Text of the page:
All of which leads me to question the nature of the multidisciplinary team caring for the patient. What is it? Who does, and does not, belong to it? What do the team members think and talk about together? Do they share the same values? Do they have a common perspective? Have they articulated what they want to achieve for their patients? If their intention is to provide completely personal care, have they worked out the arrangements and processes that could make it a reality? And who is in charge of making it happen?

Providing personal care for patients is phenomenally hard work for individuals and teams. Professor Sweeney’s ground rules will improve interactions with patients, but they do not go far enough. The intention to deliver personal care needs to be matched by investment: in practical support for care givers to help them to keep in touch with their own humanity; in training in multidisciplinary team working; and in clinical leadership.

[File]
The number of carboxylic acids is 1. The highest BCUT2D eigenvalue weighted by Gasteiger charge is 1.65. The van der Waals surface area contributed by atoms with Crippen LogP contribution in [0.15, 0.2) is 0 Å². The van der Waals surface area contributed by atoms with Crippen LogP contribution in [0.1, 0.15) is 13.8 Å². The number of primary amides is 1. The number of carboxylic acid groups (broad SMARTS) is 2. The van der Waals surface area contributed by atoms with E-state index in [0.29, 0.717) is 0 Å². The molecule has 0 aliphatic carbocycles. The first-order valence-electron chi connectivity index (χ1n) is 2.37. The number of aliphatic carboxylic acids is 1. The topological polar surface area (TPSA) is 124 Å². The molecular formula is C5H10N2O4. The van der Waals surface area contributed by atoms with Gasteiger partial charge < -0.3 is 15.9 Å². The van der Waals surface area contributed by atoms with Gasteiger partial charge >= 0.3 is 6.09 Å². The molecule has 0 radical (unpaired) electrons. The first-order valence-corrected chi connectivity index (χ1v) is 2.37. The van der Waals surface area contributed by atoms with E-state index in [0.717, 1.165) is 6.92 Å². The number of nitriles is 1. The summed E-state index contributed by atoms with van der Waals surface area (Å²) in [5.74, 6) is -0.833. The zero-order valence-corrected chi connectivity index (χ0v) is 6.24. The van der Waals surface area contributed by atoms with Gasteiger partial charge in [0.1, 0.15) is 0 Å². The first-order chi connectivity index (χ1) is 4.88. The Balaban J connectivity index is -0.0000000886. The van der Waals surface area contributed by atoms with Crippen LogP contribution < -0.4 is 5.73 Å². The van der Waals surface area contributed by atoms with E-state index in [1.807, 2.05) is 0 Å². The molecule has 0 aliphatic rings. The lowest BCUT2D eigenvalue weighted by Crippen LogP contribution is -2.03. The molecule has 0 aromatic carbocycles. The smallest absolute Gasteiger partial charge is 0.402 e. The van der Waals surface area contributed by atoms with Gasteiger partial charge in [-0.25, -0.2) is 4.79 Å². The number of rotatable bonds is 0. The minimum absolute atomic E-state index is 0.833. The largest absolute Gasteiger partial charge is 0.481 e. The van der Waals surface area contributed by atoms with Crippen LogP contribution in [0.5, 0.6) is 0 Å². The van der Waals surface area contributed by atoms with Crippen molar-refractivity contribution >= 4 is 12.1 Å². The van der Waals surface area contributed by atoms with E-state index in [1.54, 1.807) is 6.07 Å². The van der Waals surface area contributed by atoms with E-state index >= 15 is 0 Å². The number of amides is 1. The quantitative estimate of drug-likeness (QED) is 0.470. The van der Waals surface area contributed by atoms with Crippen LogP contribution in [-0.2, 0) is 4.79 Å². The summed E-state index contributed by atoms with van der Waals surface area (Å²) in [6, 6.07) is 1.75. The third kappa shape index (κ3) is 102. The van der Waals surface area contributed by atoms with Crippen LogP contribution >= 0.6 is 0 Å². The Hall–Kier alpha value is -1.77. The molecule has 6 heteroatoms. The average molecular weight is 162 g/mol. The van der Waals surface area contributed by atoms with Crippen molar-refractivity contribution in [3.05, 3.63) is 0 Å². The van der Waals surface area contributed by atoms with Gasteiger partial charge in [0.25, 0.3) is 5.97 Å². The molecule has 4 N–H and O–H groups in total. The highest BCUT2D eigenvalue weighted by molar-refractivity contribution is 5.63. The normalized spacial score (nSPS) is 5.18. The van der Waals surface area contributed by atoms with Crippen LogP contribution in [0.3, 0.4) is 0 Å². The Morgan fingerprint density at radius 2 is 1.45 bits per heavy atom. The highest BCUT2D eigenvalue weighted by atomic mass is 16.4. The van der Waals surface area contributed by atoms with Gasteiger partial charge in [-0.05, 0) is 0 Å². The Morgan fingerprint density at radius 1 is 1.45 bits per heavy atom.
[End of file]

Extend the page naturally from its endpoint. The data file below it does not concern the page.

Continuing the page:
My ground rules to prevent teams from abandoning patients when they most need human warmth and empathy start with:

  • Promoting a sense of shared work through a commitment to regular planned communication

  • Acknowledging the possibility of miscommunication, investigating how it occurs, and building the processes to prevent it

  • Striving to be transparent with one another and allowing members of the team to explore their own questions and vulnerabilities

  • Inviting members of the team who know something of the personal life of the patient to share what they know in team meetings

  • Reminding team members always to refer to patients by name rather than by diagnosis.

Jocelyn Cornwell, director, Point of Care Programme, The King’s Fund (www.kingsfund.org.uk) pointofcare{at}kingsfund.org.uk

Notes

Cite this as: BMJ 2009;339:b2862

Footnotes

  • Competing interests: None declared.

  • Provenance and peer review: Not commissioned, not externally peer reviewed.